Since its creation in 2011, Kotlin has evolved continuously. It is a fast-growing global community of developers and contributors. Google also declared official support for Kotlin Android development, and many organizations are leveraging Kotlin’s rich ecosystem to build apps that have a lasting impact.
Recently, Kotlinx.serialization 1.2 is released with high-speed JSON handling and many improvements.
In this post, we will be talking about key highlights of this latest update of the Kotlinx.serialization library. Kotlin Serialization is a type-safe, cross-platform, and multi-format framework for data serialization. It converts Kotlin objects into formats like JSON or other serial representations like ProtoBuf and vice-versa.
This library acts as a compiler plugin that is combined with the Kotlin compiler distribution.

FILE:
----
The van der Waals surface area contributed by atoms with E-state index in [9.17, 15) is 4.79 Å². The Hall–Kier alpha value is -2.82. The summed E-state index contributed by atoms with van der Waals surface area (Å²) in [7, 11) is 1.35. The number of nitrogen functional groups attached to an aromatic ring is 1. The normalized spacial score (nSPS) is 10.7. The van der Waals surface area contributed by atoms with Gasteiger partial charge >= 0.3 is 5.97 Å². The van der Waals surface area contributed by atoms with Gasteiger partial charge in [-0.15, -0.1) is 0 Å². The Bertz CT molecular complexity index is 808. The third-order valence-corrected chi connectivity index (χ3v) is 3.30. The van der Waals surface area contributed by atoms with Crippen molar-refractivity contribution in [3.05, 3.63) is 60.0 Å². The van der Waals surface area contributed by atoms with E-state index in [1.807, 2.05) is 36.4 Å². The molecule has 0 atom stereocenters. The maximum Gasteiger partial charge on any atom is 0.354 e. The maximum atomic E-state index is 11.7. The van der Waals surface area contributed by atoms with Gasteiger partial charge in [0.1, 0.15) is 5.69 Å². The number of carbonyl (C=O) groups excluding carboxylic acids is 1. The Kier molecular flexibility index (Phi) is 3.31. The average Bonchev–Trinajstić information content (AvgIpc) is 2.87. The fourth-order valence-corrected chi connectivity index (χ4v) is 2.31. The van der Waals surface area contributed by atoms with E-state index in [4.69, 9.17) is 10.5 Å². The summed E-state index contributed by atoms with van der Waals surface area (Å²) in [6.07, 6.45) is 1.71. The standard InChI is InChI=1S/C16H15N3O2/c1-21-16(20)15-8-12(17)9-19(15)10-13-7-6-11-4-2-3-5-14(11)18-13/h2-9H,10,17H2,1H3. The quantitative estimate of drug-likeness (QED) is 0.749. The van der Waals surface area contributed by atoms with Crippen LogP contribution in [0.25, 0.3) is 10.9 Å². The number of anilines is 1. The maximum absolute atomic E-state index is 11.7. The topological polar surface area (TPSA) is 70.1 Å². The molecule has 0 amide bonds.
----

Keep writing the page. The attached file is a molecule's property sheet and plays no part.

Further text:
Kotlinx.serialization 1.2 comes with several improvements, here are the key points:
Before we understand each in detail, let’s see what serialization is and how does it work.
Simply, serialization is the process of translating a data structure or object into a format that can be stored in a database or file, or transferred over a network.
It is one of the important parts of application development. This is because it saves the state of an object to be able to recreate it when required. Deserialization, which is the exact opposite of serialization, is a process of reconverting the serialized byte stream to an object.
Serialization is important for data exchange between systems.
In Kotlin, data serialization tools are available in a component named Kotlinx.serialization. It supports various serialization formats.
JSON and Protocol Buffers (Protobuf) are common data serialization formats as they are language-neutral and platform-neutral. Because of these characteristics, they enable easy data exchange between applications written in any modern language.
There are two main parts of this component: org.jetbrains.kotlin.plugin.serialization and the runtime libraries.